The University of Southampton
Ocean and Earth Science, National Oceanography Centre SouthamptonPostgraduate study

Mr Ross Whiteford MSci

Postgraduate research student

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Mr Ross Whiteford is Postgraduate research student within Ocean and Earth Science, National Oceanography Centre Southampton at the University of Southampton.

2011-2015: BSc and MSci Geology at the University of Southampton (Award for highest graduating average and best MSci Thesis)

2012-2013: Mapping of the Limassol Forest Complex, Cyprus

2014 – present: Working on the Triassic-Jurassic mass extinction event by combining proxy carbon dioxide data with a carbon cycle model to estimate the possibility of ocean acidification.

MSci Thesis: Carbon cycle modelling across the Triassic–Jurassic, using CO2 data from pedogenic carbonates.
Supervisors: Jessica Whiteside and Toby Tyrrell

2015-present: Developing a novel carbon cycle model to understand trends in the carbon cycle over Cenozoic. Specifically looking to understand the question: If we were to rewind our planet to 60 million years ago, then let the climate evolve, would it necessarily result in the system as we know it today?





Research interests

• Ocean acidification
• Carbon Cycle
• Earth Systems modelling

Understanding of the long term carbon cycle of CO2 may seem esoteric, but the current changes in climate, driven release of CO2 as a result of Human activities, make it necessary to research the past to understand the future. While Humans may be most concerned with the changes occurring in the next several hundred years, it is possible that our activities might change the trajectory of our planets climate on timescales far longer than that. To investigate this, I am developing a mathematical model to analyse the flow of carbon from one area of the Earth to another, based on data from proxy records. Such a model has complimentary applications in exoplanet climatology, as it will be possible to use climate states that may be infeasible for Earth but represent theoretical planets. For example, carbon is continually moved from the surface of Earth to the bottom of tectonic plates, resulting in its melting as release as CO2 gas. We might then imagine a planet where this process operates with less efficiency, of perhaps does not operate at all. Then we seek to understand whether a planet such as that could still maintain a stable climate. Might even the smallest change in climate cause radical changes on the scale of millions of years?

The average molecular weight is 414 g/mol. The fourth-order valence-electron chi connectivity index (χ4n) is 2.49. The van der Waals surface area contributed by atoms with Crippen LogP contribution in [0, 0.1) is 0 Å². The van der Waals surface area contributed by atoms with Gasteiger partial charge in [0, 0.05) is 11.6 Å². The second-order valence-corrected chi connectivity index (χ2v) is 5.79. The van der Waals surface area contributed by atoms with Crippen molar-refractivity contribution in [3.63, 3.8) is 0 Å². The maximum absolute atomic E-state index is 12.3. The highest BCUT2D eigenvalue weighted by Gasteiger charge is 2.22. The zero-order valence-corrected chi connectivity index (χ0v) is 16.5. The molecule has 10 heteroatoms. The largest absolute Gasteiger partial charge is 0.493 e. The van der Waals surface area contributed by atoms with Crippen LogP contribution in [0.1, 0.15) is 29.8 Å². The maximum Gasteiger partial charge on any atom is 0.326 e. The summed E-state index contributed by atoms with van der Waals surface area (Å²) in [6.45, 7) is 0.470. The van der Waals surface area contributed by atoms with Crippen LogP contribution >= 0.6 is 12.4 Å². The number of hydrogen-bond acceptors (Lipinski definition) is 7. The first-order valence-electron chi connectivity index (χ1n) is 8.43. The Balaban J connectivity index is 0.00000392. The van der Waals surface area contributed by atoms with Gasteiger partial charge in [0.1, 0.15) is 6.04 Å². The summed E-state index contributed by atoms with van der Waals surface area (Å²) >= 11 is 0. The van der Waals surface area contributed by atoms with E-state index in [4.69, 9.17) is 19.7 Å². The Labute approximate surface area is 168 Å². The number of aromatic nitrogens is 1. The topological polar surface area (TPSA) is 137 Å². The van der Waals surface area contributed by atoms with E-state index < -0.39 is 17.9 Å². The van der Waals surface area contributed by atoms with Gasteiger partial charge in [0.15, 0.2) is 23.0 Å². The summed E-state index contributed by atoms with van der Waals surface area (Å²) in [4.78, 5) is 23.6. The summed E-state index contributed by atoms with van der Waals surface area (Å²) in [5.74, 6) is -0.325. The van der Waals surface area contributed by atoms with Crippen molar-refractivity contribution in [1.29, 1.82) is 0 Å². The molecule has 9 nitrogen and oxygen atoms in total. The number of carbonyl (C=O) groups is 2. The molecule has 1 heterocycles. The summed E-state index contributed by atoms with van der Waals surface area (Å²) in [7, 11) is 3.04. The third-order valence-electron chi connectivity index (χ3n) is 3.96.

Research project: Cenozoic CO2: Chance History or Inevitable Outcome?


Toby Tyrrell
Gavin Foster
Paul Wilson

Research group(s)

Palaeoceanography and Palaeoclimate

• GSNOCS (Graduate School of NOCS) committee representation

• Post Seminar Social of Educational Discussion co-organiser

• NOCS social committee representative

Mr Ross Whiteford
Student Office, Room 166/09 University of Southampton Waterfront Campus National Oceanography Centre European Way Southampton SO14 3ZH

Room Number:NOCS/164/21

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